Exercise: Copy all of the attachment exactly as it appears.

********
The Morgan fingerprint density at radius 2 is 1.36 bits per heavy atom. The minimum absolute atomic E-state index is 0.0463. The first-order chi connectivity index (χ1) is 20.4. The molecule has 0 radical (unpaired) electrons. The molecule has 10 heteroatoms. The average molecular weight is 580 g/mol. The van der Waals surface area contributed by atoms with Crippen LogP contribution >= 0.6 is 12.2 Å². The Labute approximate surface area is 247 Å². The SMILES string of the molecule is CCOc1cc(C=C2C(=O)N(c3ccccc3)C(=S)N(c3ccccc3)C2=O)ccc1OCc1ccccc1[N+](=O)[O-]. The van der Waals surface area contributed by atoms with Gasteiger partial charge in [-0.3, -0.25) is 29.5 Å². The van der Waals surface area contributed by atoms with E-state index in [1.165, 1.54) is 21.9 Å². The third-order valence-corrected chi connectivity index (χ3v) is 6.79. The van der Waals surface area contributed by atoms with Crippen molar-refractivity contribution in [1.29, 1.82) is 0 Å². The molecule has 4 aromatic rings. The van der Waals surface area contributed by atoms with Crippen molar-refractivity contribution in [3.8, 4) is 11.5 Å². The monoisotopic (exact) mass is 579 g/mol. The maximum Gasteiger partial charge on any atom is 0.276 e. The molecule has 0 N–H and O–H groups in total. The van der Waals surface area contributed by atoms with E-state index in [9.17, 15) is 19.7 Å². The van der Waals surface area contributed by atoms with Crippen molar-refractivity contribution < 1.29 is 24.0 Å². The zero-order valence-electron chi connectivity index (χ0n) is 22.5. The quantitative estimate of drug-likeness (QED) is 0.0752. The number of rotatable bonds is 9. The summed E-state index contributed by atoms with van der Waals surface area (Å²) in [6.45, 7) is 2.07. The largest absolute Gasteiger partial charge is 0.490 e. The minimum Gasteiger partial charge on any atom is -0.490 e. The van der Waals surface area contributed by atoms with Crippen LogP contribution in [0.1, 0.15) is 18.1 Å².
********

The Morgan fingerprint density at radius 2 is 1.36 bits per heavy atom. The minimum absolute atomic E-state index is 0.0463. The first-order chi connectivity index (χ1) is 20.4. The molecule has 0 radical (unpaired) electrons. The molecule has 10 heteroatoms. The average molecular weight is 580 g/mol. The van der Waals surface area contributed by atoms with Crippen LogP contribution >= 0.6 is 12.2 Å². The Labute approximate surface area is 247 Å². The SMILES string of the molecule is CCOc1cc(C=C2C(=O)N(c3ccccc3)C(=S)N(c3ccccc3)C2=O)ccc1OCc1ccccc1[N+](=O)[O-]. The van der Waals surface area contributed by atoms with Gasteiger partial charge in [-0.3, -0.25) is 29.5 Å². The van der Waals surface area contributed by atoms with E-state index in [1.165, 1.54) is 21.9 Å². The third-order valence-corrected chi connectivity index (χ3v) is 6.79. The van der Waals surface area contributed by atoms with Crippen molar-refractivity contribution in [1.29, 1.82) is 0 Å². The molecule has 4 aromatic rings. The van der Waals surface area contributed by atoms with Crippen molar-refractivity contribution in [3.8, 4) is 11.5 Å². The monoisotopic (exact) mass is 579 g/mol. The maximum Gasteiger partial charge on any atom is 0.276 e. The molecule has 0 N–H and O–H groups in total. The van der Waals surface area contributed by atoms with E-state index in [9.17, 15) is 19.7 Å². The van der Waals surface area contributed by atoms with Crippen molar-refractivity contribution < 1.29 is 24.0 Å². The zero-order valence-electron chi connectivity index (χ0n) is 22.5. The quantitative estimate of drug-likeness (QED) is 0.0752. The number of rotatable bonds is 9. The summed E-state index contributed by atoms with van der Waals surface area (Å²) in [6.45, 7) is 2.07. The largest absolute Gasteiger partial charge is 0.490 e. The minimum Gasteiger partial charge on any atom is -0.490 e. The van der Waals surface area contributed by atoms with Crippen LogP contribution in [0.1, 0.15) is 18.1 Å².